The Wakefield Trinity Community Foundation is excited to announce that the all-new documentary ‘These Sporting Lives’ has premiered exclusively on Amazon Prime.
The new screening, directed and produced by Luke Bower-Massey, brings the focus on three Wakefield Trinity Community Foundation players, bringing to life the way physical disability rugby league has changed their lives forever.
After being founded in 2018, Trinity’s PDRL side have been making huge in-roads throughout the disability game.
After starting through casual matches against fellow sides, the game took another step forward in 2019 when they came runners up in the inaugural PDRL Grand Final before making a half-time appearance at Super League’s showpiece event in front of over 60,000 people.
The rise of the game has been quite remarkable over the past few years, with six Super League side’s all boasting PDRL teams. This meteoric rise caught the eye of stand-up comedian and Last Leg presenter, Adam Hills, who has helped grow the game on a national scale and recently funded a donation to the Trinity Foundation.
It isn’t just big-name celebrities noticing all the fantastic work going on at Belle Vue, though. In September 2019, the Trinity Community Foundation was nominated for the ‘Super League Foundation of the Year’ award, only to be edged out by Warrington Wolves Foundation.
This well-deserved recognition came through the valued time and effort Trinity has put into securing extra opportunities for both the PD and LDRL sides as well as the commitment they have shown to help schools and communities in the Wakefield region.
However, this new documentary focusses on the three Trinity players who embarked on a trip of a lifetime. Last summer, Connor Lynes, Ben Nicholson and club captain, Darren Dean, teamed up with the Gold Coast legends to face off against the Australian side’s PDRL team at half-time of Titans’ game against Brisbane.
This was the pinnacle of their rugby league lives, but this new programme isn’t just about the sport, it is the story of how three ordinary people with a disability defied the odds and showing that anything is possible.
Much of the documentary lifts the lids on how they fought back adversity to play the sport they love as well as how the Wakefield Trinity Community Foundation has improved their lives and countless others on their road to reaching new heights.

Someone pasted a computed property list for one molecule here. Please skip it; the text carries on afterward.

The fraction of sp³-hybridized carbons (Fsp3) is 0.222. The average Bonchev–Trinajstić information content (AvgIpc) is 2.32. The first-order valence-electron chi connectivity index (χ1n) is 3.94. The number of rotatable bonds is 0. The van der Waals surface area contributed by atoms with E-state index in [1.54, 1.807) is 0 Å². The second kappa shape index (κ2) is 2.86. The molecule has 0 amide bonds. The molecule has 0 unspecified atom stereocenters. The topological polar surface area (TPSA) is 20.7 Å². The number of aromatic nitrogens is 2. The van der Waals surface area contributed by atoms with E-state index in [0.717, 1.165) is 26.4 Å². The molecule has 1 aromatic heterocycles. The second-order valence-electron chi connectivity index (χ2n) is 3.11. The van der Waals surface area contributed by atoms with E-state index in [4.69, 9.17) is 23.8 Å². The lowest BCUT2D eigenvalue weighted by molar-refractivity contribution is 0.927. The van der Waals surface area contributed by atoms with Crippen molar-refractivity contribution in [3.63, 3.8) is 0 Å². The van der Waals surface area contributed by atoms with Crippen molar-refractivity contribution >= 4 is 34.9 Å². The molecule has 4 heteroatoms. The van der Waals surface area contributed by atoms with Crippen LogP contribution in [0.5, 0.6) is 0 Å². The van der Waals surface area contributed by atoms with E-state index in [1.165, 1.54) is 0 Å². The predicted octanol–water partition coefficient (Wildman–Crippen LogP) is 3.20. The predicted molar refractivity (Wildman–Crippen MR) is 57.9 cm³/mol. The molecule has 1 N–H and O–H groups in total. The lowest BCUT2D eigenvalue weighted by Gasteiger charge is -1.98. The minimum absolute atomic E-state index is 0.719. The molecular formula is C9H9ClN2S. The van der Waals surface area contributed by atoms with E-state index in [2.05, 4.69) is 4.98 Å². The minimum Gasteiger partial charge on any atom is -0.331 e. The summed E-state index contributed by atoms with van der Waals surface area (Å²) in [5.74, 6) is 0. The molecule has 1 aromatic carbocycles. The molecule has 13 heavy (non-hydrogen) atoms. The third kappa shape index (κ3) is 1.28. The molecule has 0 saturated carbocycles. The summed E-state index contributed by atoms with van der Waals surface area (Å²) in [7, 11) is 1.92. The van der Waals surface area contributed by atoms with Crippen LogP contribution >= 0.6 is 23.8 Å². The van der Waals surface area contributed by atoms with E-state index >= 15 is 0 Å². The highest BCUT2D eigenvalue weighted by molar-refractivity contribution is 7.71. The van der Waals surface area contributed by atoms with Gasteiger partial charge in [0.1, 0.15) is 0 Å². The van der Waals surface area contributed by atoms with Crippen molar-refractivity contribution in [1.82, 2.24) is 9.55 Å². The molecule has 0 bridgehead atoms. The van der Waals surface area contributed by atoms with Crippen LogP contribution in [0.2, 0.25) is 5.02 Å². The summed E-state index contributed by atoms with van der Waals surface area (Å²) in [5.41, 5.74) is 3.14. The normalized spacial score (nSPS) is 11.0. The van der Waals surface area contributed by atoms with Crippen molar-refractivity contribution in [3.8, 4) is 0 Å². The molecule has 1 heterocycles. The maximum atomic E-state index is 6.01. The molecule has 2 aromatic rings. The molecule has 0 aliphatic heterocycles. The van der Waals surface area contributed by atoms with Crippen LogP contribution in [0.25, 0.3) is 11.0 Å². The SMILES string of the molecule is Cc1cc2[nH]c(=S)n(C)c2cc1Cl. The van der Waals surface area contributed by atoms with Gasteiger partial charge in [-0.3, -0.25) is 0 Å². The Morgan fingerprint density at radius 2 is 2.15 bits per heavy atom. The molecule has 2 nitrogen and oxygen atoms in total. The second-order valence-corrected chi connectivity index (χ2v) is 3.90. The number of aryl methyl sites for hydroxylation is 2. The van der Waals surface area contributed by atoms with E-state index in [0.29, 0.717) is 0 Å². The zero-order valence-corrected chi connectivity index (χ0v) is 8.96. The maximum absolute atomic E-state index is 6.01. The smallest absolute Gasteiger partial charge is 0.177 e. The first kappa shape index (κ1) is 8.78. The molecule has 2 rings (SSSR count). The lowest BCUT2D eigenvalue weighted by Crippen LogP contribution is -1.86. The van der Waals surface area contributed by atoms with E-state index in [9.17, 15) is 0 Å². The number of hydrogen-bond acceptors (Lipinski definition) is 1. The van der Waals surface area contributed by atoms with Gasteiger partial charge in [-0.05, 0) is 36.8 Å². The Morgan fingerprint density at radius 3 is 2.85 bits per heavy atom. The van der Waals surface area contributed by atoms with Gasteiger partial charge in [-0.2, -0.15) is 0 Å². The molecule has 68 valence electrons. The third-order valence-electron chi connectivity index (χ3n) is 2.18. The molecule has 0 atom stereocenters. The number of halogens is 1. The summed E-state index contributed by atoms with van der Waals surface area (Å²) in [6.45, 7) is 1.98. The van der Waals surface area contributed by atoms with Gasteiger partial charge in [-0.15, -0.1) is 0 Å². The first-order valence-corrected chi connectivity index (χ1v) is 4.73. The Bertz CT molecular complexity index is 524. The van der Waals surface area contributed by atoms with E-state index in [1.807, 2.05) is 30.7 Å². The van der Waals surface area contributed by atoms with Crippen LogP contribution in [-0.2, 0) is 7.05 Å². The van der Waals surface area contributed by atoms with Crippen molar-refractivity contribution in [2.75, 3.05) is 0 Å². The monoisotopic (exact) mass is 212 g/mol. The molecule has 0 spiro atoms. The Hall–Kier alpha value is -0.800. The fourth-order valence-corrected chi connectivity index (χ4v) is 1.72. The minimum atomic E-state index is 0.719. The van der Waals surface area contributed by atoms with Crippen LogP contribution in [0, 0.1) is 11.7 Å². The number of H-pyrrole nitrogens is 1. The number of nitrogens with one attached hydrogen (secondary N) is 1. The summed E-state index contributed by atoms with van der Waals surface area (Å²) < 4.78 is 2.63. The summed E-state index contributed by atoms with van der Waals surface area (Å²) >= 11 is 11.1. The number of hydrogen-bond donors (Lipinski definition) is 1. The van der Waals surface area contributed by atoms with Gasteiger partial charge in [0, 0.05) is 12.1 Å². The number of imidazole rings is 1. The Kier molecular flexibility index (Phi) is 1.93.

Screening to a global audience has once again put the club and the city of Wakefield in the spotlight, which will hopefully draw people in on the fantastic work the Foundation does for its communities.
Speaking just before the premiere of the documentary, Trinity’s Head of Foundation, Craig Shepherd, insists that reaching a local audience over the past few years has been a struggle and believes this is exactly the exposure needed going forward.
“Publicity is something we have struggled with over the past few years and this isn’t just happening on a national or global scale, but locally,” he explained.
“As we started getting hold of that, we started getting some recognition both locally and regionally, to the point where we were nominated for the Super League Foundation of the year in 2019.
“To be part of something like this and to be recognised globally, is really important. Gold Coast Titans are also excited about the reveal of this documentary as it shows their club in a positive light, which is a by-product of all the hard work that has gone into this project. We are forever grateful for the part Titans Community Foundation played in ensuring dreams came true over the pond.
“Adjacent to this, it also puts Wakefield Trinity as a club in the spotlight and gets them a bit of global acknowledgement as well. A lot of good people worked really hard to raise funds to provide this opportunity and without them it never would have happened.
“So when you couple all that in and you have a documentary going live to millions of people, it is only going to benefit us and the sport of Rugby League in the best possible way.”
With the project backed by Fulwell 73 Productions, partnered with Late Late Show host James Corden, all the funds created by the documentary will be re-invested straight back into the Foundation, so projects like this can carry on being deployed throughout 2021.
Shepherd, who took the role of Head of Foundation in 2017, urges the wider audience to watch the documentary to get a taste of how the Foundation helps the communities they serve, getting a flavour of how they support individuals to change their lives for the better.
“It is a great insight into the lives of some of our participants”, Shepherd explained.
“We support over 24,000 participants per annum through our projects, a lot of them being the younger generation and mostly through rugby league oriented activities.
“Within the 23-minute documentary, the viewers get the opportunity to meet just three of our participants, who happen to be physically disabled and absolutely love rugby league.
“As a Foundation, we are trying to level the playing field and it will provide awareness of the challenges posed, hopefully providing some comfort in the process to on-watchers who may wish to join our provision or that of other clubs.
“It might give some people the opportunity, who didn’t know we existed, to give physical disability rugby league a go and if we can achieve that, it would be a massive success.”